Fairfield police Detective Shanna Blodgett, a 21-year veteran of the department, is seen last week with her patrol vehicle outside the police station. She says her focus is largely on illegal drugs and drug transactions in the town. Fairfield is among the law enforcement agencies in the state that are redirecting resources as drug arrests and fatal overdoses continue to rise. Rich Abrahamson/Morning Sentinel

Law enforcement agencies in central Maine continue to modify their operations to better respond to illegal drug sales amid record-high numbers of fatal overdoses and opioid arrests in the state.

Authorities in Fairfield and Skowhegan, for instance, are allocating more resources toward tracking down drug traffickers and preventing drug sales.

Fairfield Police Department recently strengthened its detective division because of “a huge elevation in drug-related activities.” Shanna Blodgett was promoted to detective after serving as an officer in town for more than 20 years. Her promotion was catalyzed by the increased presence of fentanyl and other opioids in the community, she said. Her investigations will focus largely on illegal drugs.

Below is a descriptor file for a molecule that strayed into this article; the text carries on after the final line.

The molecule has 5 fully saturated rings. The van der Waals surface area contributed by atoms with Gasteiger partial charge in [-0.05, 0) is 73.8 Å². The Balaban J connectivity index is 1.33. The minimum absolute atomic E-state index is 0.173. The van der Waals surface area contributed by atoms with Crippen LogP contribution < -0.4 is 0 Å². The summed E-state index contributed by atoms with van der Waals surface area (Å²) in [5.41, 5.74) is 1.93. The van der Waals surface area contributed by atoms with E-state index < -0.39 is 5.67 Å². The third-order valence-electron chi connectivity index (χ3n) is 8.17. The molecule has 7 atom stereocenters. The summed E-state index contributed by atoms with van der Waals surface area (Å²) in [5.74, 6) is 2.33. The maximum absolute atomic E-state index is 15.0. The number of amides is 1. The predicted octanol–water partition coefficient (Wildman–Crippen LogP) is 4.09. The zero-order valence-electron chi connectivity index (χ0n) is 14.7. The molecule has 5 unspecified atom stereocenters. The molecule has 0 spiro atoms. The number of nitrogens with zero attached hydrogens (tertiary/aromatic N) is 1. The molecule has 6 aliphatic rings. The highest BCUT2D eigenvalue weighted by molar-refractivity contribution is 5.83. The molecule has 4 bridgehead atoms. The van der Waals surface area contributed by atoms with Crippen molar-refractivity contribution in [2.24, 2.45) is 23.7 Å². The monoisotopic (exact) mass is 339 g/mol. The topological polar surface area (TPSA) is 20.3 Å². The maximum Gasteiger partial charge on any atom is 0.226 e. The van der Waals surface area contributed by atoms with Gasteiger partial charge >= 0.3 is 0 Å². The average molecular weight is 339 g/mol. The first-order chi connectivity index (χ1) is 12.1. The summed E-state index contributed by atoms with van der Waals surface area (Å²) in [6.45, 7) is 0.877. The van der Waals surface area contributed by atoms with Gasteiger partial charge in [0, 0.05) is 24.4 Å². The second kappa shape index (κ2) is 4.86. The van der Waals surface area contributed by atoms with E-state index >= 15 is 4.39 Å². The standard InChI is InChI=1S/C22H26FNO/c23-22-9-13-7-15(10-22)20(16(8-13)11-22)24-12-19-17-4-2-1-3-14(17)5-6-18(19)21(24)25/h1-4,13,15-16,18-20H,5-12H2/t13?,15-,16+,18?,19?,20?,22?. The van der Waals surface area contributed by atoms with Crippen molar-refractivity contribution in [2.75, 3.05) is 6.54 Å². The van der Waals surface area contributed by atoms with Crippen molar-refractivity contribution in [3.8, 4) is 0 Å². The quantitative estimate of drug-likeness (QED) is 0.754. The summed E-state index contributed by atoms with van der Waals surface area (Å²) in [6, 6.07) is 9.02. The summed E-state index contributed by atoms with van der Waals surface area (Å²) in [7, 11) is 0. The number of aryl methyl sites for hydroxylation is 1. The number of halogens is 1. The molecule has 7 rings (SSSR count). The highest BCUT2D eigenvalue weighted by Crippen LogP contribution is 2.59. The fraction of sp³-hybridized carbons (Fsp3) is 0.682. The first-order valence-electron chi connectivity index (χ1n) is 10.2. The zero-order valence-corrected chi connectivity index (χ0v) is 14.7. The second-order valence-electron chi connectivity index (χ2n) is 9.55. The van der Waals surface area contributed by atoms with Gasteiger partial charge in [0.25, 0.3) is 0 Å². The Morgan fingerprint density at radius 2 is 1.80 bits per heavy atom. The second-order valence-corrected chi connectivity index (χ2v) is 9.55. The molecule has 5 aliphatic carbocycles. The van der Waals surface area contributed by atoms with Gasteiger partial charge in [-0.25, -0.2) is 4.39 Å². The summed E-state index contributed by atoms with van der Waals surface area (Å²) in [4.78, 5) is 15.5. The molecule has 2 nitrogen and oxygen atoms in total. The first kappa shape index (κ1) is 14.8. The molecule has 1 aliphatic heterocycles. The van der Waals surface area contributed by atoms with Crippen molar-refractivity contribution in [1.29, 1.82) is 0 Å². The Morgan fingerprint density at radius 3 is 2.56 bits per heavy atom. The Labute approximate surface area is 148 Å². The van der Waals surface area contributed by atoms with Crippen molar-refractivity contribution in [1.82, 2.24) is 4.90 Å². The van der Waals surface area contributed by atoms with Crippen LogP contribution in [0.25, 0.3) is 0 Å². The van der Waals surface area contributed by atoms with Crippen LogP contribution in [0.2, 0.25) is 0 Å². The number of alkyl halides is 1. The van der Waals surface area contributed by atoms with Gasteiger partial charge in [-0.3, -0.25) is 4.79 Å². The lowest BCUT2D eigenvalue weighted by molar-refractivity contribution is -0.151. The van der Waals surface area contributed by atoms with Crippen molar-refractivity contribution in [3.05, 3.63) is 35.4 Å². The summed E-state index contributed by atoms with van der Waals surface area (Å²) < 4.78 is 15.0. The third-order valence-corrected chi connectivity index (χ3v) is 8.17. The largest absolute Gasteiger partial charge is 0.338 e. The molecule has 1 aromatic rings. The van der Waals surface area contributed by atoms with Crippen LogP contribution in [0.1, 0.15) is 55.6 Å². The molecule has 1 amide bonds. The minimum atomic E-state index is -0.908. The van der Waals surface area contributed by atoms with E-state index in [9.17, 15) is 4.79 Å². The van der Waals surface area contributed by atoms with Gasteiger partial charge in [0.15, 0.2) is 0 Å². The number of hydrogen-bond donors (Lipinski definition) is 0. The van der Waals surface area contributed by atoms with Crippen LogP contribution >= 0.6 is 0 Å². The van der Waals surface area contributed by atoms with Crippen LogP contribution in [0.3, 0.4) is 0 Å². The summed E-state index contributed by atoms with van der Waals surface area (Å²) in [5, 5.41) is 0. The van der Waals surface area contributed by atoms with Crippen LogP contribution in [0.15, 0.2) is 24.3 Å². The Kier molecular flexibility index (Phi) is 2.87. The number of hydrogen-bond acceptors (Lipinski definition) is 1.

“Unfortunately, we have all seen a huge jump in drug-related activities,” Blodgett said. “Some reasons being the increase in poverty, untreated mental health disorders and the fact that the drugs are more easily accessible.”

Overdoses in Maine have risen steadily. Last year saw a record high number of drug deaths, with 715 people dying as a result of an overdose, according to a report from the state. The same report found that in 2021 there were 631 Mainers who died due to overdoses, which was up from 502 in 2020.

Four out of five drug-related deaths in the state were attributed to fentanyl, the Office of the Maine Attorney General said in a report released early this year. The trend doesn’t appear to be slowing in 2023, either. The most recent data from April shows that there were at least 201 fatal overdoses in Maine just a few months into the year, and 82% of them were attributed at least in part to fentanyl.